Do the ‘Write’ Thing (for Your Brain)
photo: Elin Iversen/NTNU

Do the ‘Write’ Thing (for Your Brain)

Maria Hawranek
time 10 minutes

Do our brains work differently when we’re writing by hand as opposed to when we’re typing? Why do our brains enjoy physical activity and challenges so much? Maria Hawranek discusses these questions with Audrey van der Meer, a Norwegian neuropsychologist and neurobiologist.

Although they have made lunar landings, the internet, and modern neurological research possible, human brains thrive best under conditions that reflect the lives of our grandparents. Old-fashioned customs like walking, writing in a notebook (or tracing letters in the sand) are great for our brains. What’s more, scientific evidence suggests that these simple activities make us smarter.

Maria Hawranek: You’ve been studying brain development of fetuses, newborns, and infants for a number of years now. How did you become interested in the mechanisms of handwriting in young adults?

Audrey van der Meer: In order to be able to study newborns, we need special equipment— several  electrodes sewn together in a net that you put on the subject’s head in one swift movement. That’s the only way—the old traditional EEG system would require literally gluing electrodes one by one to the baby’s scalp, and scraping their scalp a little to ensure clear contact between the surface of the skin and the electrodes or sensors. Before this special mesh was created, recording brain signals in newborns and infants was practically impossible. Of course, these nets are very expensive. We received this sizable Norwegian grant to purchase EEG nets in all sizes, from those fitting newborns to those suitable for adults. When the media reported this, curious people started writing to us, thinking that we could read people’s minds with the devices. We had to explain that it’s not that simple. These experiments need meticulous planning; we first need to decide what stimulus we want to present to the participant. i.e., what image or sound we will show them.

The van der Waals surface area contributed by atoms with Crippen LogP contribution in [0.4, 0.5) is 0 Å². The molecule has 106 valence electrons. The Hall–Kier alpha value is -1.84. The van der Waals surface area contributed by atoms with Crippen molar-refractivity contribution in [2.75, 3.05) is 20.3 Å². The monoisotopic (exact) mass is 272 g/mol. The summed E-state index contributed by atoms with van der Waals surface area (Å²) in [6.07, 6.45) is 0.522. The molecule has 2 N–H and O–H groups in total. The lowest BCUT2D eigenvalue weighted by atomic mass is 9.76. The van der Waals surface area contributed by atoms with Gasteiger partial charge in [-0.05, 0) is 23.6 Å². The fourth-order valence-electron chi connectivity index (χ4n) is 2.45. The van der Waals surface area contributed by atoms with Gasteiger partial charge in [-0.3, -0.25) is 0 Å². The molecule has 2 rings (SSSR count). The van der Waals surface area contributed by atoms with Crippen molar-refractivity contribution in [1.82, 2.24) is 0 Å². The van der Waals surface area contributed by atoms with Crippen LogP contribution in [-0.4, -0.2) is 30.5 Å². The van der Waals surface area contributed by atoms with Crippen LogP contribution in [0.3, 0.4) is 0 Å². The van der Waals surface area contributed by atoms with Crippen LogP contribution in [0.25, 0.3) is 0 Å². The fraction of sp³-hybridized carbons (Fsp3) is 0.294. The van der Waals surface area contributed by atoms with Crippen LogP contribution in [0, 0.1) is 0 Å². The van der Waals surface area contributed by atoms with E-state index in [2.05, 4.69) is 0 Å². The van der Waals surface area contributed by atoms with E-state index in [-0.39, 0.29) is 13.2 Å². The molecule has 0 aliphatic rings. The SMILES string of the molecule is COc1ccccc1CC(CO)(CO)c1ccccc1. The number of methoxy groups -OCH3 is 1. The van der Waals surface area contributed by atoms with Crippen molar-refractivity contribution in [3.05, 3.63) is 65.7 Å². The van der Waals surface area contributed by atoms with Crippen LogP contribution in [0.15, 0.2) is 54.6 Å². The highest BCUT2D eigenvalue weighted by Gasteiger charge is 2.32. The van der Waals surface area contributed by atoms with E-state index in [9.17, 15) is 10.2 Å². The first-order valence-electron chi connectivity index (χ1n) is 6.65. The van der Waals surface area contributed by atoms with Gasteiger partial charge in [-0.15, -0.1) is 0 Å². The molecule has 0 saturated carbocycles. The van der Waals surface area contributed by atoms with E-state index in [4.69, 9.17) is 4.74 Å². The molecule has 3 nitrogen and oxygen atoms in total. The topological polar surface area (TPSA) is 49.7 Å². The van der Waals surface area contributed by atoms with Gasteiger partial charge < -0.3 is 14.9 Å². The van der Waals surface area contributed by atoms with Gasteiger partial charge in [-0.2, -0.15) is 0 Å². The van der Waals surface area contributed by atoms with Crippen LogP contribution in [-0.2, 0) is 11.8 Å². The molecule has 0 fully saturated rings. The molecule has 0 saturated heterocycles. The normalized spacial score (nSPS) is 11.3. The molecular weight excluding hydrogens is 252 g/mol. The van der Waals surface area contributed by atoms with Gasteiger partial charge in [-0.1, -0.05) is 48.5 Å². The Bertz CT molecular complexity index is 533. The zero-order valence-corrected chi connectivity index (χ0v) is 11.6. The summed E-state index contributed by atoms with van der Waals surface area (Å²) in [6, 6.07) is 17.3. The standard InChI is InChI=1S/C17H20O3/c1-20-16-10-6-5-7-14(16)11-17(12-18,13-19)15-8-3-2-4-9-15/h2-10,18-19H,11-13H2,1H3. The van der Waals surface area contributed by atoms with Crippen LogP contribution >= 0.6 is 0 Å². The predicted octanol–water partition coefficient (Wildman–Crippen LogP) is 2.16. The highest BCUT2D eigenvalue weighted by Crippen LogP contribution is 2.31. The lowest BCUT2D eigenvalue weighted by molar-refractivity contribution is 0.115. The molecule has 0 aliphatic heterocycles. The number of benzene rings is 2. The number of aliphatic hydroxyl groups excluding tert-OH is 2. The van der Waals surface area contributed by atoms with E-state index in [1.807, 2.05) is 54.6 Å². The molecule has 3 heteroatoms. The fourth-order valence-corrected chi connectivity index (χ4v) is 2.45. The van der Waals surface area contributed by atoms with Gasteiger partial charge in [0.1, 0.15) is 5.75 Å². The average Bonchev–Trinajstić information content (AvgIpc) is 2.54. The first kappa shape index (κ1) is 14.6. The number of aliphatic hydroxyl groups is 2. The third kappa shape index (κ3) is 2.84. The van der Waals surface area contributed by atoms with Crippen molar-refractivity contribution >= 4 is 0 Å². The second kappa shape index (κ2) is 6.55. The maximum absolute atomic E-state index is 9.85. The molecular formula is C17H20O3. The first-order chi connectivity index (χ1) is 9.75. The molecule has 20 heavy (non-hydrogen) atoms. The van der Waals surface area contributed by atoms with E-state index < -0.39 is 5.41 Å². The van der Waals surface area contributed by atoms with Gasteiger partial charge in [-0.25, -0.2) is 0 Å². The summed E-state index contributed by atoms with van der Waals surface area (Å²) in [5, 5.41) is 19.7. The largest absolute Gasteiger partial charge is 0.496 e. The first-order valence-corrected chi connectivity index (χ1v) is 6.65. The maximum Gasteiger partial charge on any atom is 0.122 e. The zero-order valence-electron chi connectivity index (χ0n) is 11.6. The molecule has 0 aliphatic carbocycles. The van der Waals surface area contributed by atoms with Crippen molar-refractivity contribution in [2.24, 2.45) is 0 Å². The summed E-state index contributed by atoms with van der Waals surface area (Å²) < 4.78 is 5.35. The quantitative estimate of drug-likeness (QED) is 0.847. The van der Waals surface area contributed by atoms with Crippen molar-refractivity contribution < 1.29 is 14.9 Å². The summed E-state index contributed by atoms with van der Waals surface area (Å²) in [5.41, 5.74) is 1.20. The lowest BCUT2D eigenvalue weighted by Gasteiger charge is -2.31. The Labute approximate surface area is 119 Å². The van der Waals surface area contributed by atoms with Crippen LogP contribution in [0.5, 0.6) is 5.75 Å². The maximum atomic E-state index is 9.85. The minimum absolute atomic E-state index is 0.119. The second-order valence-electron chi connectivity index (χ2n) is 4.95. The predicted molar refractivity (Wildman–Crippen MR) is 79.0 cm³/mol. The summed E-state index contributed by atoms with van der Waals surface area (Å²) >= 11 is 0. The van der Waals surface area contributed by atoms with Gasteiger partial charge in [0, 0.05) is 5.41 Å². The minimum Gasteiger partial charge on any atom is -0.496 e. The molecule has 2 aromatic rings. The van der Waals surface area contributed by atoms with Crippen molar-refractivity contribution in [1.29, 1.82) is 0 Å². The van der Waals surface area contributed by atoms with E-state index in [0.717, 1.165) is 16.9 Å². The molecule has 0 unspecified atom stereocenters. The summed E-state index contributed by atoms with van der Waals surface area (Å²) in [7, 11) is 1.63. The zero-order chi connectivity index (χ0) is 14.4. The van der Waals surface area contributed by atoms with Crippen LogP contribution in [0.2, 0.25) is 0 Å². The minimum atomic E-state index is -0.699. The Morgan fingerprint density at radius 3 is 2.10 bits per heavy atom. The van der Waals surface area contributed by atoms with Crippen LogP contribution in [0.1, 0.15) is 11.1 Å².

Eventually, the employees of the European branch o


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On the Enjoyment of Work
Vincent van Gogh, "Noon - Rest from work (according to Millet)", 1890; public domain
Dreams and Visions

On the Enjoyment of Work

Paulina Wilk

We speak of work mainly as a threat. To our rights (bad, exploitative employers) and our well-being (Poles work their fingers to the bone). Or the reverse: we’re afraid to lose it and fear that Artificial Intelligence is taking our jobs. But maybe, for a change, let’s talk about how work gives our life value and meaning. And that many of us like what we do. 

Małgosia is really good at what she does. She can cure bed sores and amuse and liven up pensioners. They stroll arm-in-arm with her, without walkers or wheelchairs, tearing their soupy gaze from the television—they chat and smile. But the work is hard. Twelve-hour shifts, with no full-time contract. Short vacations because when one caretaker rests, the other works twice as hard. There are few takers for this job, which is so necessary in an aging society, yet is poorly remunerated. It is mainly handled by older women, with plenty of emotional fortitude, but sometimes lacking the physical strength to match. 

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